So, what’s it like working for Denver Outfitters? Now that I am officially a part of the “crew” here, at Denver Outfitters headquarters, I get that question a lot. Many of my friends and acquaintances know I started here part time and gradually weaseled my way into a full time position.
I can tell you at first it was definitely intimidating. I walked into a group of people who literally went through hell and back together. I have heard a handful of stories from their pasts and I don’t know that I would have pulled myself up off the floor and been able to mold myself into the success they are today. I came from a totally different kind of “struggle”…if I am even allowed to call it that.
I grew up in upper-middle class America. I went to college – because that is what you are “supposed” to do. I went to graduate school to try to differentiate myself from the rest of the pack. I graduated into a market that wanted to hire me for internship after internship, yet I couldn’t pay my student loan bill on $8 an hour. Why did I go through all the mental and financial stress of college/grad school if it wasn’t going to pay off? What do I do with my life? After moving back home with my parents for a few months, I ended up in a sales role that had nothing to do with my degree; but it was commission based…So, I worked my butt off to chip away at that student debt. While this job served its purpose in my life, it also took away my life. I spent a great deal of time working, and the time I did have off, I was too grumpy or exhausted to do anything. I lost touch with friends, I stopped doing the things I love, I stopped being ME. The only reason I survived as long as I did at that job was my co-workers and my relationships with them. I spent more time with them than I did anyone else. So, I do want to pay my dues to those wonderful people who helped shape me for 2.5 years in corporate America.
After I saved up enough to be comfortable financially, I took a few months off and went on the search for what makes me happy. I had no idea where to start other than knowing the hobbies that made me happy. I started there. These wonderful hobbies led me to finally stumble upon Denver Outfitters. I knew about the Rod Vault, I wanted a Rod Vault…but other than that, I really had no idea WHO they were.
Turns out they are a rag-tag group of friends who came from humble beginnings. They saw an opportunity and built it into something great. I knew from the second I walked in, that Denver Outfitters was different. I sat down in a room of 8 people and the CEO grilled me about the 3 albums I would bring to a deserted island to listen to for the rest of my life (I don’t even remember what I said… I was so nervous, but I think I played it pretty “cool”). I learned that these people actually care about their employees. I learned that they cover health care (say what? for real?) I learned that they are flexible and know that life happens outside of work. I learned that sometimes the best way to come up with ideas is to just sit around in a circle with your friends talking. I learned that the only way we are going to progress as a society is by challenging the status quo.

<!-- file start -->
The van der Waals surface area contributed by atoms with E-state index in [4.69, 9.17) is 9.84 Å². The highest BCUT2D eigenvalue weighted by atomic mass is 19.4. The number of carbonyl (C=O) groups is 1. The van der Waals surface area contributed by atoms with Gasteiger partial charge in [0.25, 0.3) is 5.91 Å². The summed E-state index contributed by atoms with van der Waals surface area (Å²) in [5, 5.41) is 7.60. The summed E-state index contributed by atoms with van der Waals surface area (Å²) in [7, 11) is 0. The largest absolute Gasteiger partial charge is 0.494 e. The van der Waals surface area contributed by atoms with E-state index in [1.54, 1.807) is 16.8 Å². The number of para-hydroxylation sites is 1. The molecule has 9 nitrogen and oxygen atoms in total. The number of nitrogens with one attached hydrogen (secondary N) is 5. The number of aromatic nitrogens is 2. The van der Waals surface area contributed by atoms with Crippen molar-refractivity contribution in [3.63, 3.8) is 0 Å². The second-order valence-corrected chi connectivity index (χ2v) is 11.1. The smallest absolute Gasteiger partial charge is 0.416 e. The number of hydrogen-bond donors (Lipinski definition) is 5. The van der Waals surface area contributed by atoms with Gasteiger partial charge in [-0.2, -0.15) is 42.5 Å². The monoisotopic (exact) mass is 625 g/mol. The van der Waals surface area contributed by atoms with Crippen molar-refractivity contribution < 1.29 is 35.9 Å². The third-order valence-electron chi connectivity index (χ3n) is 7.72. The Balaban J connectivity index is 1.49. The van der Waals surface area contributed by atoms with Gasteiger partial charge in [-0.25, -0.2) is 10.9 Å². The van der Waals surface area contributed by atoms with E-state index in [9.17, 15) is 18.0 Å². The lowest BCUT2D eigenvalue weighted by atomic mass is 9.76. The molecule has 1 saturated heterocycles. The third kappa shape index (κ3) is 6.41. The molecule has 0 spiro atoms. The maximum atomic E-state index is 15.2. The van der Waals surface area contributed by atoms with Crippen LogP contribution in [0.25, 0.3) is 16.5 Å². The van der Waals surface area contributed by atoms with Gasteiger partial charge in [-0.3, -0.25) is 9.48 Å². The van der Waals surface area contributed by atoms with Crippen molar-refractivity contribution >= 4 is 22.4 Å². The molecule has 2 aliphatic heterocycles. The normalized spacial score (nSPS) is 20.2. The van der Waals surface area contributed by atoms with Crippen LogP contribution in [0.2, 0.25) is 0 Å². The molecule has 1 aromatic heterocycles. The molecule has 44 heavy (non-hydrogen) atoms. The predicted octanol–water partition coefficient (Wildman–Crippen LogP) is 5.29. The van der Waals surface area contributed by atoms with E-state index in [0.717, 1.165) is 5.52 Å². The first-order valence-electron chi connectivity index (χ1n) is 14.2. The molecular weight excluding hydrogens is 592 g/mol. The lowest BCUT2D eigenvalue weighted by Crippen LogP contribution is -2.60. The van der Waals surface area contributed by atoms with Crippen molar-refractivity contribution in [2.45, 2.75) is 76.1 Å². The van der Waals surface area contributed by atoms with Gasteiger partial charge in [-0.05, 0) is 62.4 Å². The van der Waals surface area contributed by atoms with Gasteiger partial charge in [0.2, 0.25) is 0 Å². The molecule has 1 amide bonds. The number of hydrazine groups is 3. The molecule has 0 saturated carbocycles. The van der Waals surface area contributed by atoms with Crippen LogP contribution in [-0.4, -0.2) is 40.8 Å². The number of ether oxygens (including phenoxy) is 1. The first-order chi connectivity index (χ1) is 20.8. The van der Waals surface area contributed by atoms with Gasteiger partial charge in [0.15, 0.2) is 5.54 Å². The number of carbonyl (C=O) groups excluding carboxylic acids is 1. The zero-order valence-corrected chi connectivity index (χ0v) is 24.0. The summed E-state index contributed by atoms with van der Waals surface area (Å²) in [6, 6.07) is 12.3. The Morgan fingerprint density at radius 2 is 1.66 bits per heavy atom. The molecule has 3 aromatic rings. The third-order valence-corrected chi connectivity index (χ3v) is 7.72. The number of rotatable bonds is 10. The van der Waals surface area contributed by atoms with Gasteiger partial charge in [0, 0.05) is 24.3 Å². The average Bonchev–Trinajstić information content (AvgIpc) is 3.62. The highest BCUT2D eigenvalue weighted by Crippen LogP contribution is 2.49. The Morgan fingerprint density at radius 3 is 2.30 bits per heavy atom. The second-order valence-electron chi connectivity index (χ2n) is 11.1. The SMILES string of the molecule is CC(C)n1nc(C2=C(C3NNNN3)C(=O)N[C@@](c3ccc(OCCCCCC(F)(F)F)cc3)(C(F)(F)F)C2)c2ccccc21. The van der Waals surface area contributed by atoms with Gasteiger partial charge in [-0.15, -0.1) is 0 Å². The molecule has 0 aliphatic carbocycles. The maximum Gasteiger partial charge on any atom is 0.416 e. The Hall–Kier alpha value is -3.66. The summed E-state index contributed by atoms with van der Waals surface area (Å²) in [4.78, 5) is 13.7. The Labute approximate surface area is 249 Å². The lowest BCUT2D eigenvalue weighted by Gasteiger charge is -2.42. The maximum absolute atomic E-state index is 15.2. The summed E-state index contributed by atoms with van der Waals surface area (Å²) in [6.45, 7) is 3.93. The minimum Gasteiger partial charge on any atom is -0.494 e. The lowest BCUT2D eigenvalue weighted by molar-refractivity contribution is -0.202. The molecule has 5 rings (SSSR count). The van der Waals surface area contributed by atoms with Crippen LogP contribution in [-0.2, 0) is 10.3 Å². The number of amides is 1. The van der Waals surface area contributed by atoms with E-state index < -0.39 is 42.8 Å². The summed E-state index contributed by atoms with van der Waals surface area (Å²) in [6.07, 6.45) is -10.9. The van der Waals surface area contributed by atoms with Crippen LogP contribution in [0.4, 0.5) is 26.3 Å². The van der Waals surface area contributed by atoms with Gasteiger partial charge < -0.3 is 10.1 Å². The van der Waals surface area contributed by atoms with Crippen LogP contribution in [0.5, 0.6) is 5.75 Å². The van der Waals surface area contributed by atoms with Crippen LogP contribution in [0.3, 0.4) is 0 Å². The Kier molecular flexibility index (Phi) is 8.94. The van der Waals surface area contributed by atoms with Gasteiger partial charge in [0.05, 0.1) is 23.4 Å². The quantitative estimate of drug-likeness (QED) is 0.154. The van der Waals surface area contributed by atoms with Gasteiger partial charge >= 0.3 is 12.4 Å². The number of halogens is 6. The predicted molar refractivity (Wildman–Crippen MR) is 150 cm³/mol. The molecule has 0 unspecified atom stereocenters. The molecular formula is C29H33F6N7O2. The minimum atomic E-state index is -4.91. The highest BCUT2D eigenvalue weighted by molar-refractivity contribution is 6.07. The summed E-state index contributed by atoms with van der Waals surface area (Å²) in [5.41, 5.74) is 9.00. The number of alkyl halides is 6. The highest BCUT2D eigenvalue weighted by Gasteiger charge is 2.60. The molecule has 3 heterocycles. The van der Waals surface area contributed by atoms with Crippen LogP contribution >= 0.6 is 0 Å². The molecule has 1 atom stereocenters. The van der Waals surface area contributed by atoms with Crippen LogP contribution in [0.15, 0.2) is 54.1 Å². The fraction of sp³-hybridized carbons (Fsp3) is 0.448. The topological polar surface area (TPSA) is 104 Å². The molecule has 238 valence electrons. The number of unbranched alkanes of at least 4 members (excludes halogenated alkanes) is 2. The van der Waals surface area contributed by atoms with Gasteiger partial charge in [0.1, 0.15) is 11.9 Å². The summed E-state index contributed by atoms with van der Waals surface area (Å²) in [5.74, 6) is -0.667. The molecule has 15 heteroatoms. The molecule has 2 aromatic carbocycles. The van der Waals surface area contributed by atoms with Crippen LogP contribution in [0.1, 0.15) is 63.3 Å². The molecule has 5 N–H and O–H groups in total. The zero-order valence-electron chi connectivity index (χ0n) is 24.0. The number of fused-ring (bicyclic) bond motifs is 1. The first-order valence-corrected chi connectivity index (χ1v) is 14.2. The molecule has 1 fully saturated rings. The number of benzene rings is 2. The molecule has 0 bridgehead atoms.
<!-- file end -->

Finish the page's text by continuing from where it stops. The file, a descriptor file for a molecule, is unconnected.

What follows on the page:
Everything we do here is different than the corporate environment I came from. Bottom lines are important, they are in every business. But so often in the situation I came from, I felt like the only people that really benefited from the business decisions being made were the people at the top. Whether that was in the education world, or in the business world. I felt like a hamster on a wheel that no one actually gave a shit about. “Student debt?” Sucks for you. “No jobs to graduate to?” Well, you must be lazy or entitled…It seemed like the same story for countless others from my generation. I did everything I was SUPPOSED to do. I got good grades, I continued my education, etc. and it still didn’t yield the result I was told it would. The system is broken, even for people from privileged backgrounds like myself. I am not comparing my struggles to the group of people that I am now a part of, at all. But, I do want everyone to realize that a sense of purpose, belonging, and feeling cared about are paramount in the business and education world – which is something I feel like we have lost sight of as a society. We have to come together to create a system that is better for everyone, and it starts with small businesses like Denver Outfitters.
So, I am asking you to support businesses that do things the right way. We aren’t perfect here, at Denver Outfitters, we make business mistakes, and learn new things every single day. But we try to do things differently. I want us to grow, I want us to hire other people who have lost their way or feel forgotten about, I want us to succeed just as much as the original 7 friends that started this company. I might not always get my paycheck on time these days, but I can tell you that waiting a few extra days (on the occasion) is worth waking up every day knowing I am part of a team that cares about me. I still find myself in awe of the path they took to get here, and am humbled every day to get to be part of the story moving forward.
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